This webinar shares information about economics and business models, funding types, risk analysis and pricing supported by examples and best practices from Göteborg Energi.

1. Business cases – overview and challenges

Henry Wynn, Professor of Statistics, London School of Economics

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Engagement of the end users at all stages of the project life-cycle is of crucial importance. Some reasons for engagement are to speed up technology change and encourage cost saving via the end users behavioural change, for example those related to energy peak-shaving.

Modelling economies of scale is a high interest issue of  when it comes to business models; also case studies directed to business cases can be useful when cities work together with the same goal. A key issue for capital funding of the district heating and cooling (DHC) network is how to actually make a proper business case. In order to make the case strong for district heating and cooling, local enablers are needed, such as a politicians and entrepreneurs who recognize the importance of continuity of supply and demand over a long period of time.

Project objectives are very important, and can be divided into social (e.g. fuel poverty), environmental (e.g. the 20-20-20 targets) and financial objectives (e.g. value for money/return of investment). The end user demand is very important; if that is not satisfied, nobody will fund you. In risk analysis, allocation is important – who is taking the risk? Furthermore, optimism bias must be avoided.

Some lessons have been learned from case studies: Energy Service Companies (ESCOs) can fund projects, fully or partly. They can also consider expansion early as part of a plan, and involve debt investors early due to the fact that price control is essential with long term contracts.

2. Business cases – examples from Göteborg Energi

Dan Bergman, Business Developer, Göteborg Energi AB

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“Strategy without tactics will give you a long way to reach your goals. Tactics without strategy is a very fast way of losing.”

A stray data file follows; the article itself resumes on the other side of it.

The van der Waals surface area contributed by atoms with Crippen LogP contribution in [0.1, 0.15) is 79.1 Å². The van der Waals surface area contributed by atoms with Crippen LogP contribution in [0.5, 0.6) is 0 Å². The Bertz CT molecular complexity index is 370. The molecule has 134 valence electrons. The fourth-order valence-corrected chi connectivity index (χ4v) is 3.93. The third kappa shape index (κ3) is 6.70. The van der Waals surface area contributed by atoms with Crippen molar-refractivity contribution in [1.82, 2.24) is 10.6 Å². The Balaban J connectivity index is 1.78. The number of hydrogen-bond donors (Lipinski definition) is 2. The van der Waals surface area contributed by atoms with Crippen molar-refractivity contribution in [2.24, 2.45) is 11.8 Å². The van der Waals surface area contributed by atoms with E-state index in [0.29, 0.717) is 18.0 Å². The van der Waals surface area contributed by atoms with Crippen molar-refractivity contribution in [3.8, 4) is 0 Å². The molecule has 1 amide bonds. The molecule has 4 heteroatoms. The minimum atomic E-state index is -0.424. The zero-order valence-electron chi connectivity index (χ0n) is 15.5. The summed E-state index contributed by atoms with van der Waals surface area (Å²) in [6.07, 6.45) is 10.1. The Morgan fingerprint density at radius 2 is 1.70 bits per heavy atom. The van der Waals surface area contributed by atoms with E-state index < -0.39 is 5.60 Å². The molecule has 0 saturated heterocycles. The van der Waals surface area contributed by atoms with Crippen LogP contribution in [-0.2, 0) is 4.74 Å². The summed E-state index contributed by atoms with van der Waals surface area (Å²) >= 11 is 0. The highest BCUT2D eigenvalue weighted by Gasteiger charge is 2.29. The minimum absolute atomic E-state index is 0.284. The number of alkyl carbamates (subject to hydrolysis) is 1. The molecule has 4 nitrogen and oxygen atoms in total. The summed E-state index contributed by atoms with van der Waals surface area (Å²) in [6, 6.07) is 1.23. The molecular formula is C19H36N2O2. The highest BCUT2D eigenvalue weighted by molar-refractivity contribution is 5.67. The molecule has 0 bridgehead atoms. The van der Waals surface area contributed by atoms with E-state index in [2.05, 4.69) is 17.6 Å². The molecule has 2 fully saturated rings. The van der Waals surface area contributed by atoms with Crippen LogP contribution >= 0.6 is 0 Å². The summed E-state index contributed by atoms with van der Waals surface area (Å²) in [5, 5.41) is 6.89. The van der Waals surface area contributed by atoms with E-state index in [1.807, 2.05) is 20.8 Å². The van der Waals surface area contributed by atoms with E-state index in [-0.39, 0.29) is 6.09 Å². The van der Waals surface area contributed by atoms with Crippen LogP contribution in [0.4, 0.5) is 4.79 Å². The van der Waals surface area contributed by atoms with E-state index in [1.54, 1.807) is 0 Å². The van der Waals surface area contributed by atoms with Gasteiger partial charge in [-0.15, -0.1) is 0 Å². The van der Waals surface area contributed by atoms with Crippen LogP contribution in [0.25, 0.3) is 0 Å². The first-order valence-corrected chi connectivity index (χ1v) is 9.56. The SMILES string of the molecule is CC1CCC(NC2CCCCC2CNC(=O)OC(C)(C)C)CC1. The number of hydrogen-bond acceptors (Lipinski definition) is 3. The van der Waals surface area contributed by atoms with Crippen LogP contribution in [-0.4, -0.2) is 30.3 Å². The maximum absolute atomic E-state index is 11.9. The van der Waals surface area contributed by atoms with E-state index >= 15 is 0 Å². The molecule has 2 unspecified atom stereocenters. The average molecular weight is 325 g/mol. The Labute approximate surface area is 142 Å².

For a marketing plan, one strategy is to think of What – Why – When – Who – How. What is the customer journey, and what the customers are experiencing. You can make sure to build customer trust, and then sell offers instead of stand-alone products, such as ”The restaurant package” – you need both electricity grid, gas grid, and cooling. The offer now consists of pieces that can be combined: Peak shaving, long-term storage with customers’ heat pump boreholes, smart heat, and using the energy source that is cheapest for the time being.

Investment points with the customer in focus to be considered can be: 10 years payback for companies, partial refunds if the customer is not satisfied, private houses do not pay anything when we connect them  – they only pay for the rent and their use, if >90% of the buildings are connected. Pool heating is offered in the summer, since we then have surplus heat, and will get at least some money for it. For companies, we have different prices for heat over the year.

3. Questions from the audience:

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  • What is the benefit with having a voluntary price model (Sweden), rather than a law that maximizes the  price of district heating (the Netherlands)?
  • If you could ask the EU or the European Investment Bank to design a brand new financial mechanism for district heating solutions, what would you recommend them to do?
  • Which are the largest risks when developing DHC systems, and how should cities and companies deal with those risks?
  • For a city wanting to establish DH, how can one establish a business case when it covers several mandate periods for a local politician? In Gothenburg, it took 50 years…
  • What is the most important thing to take into consideration when calculating establishing prices of a DH system?

Date of webinar

April 2016

External links:

  1. Göteborg Energi

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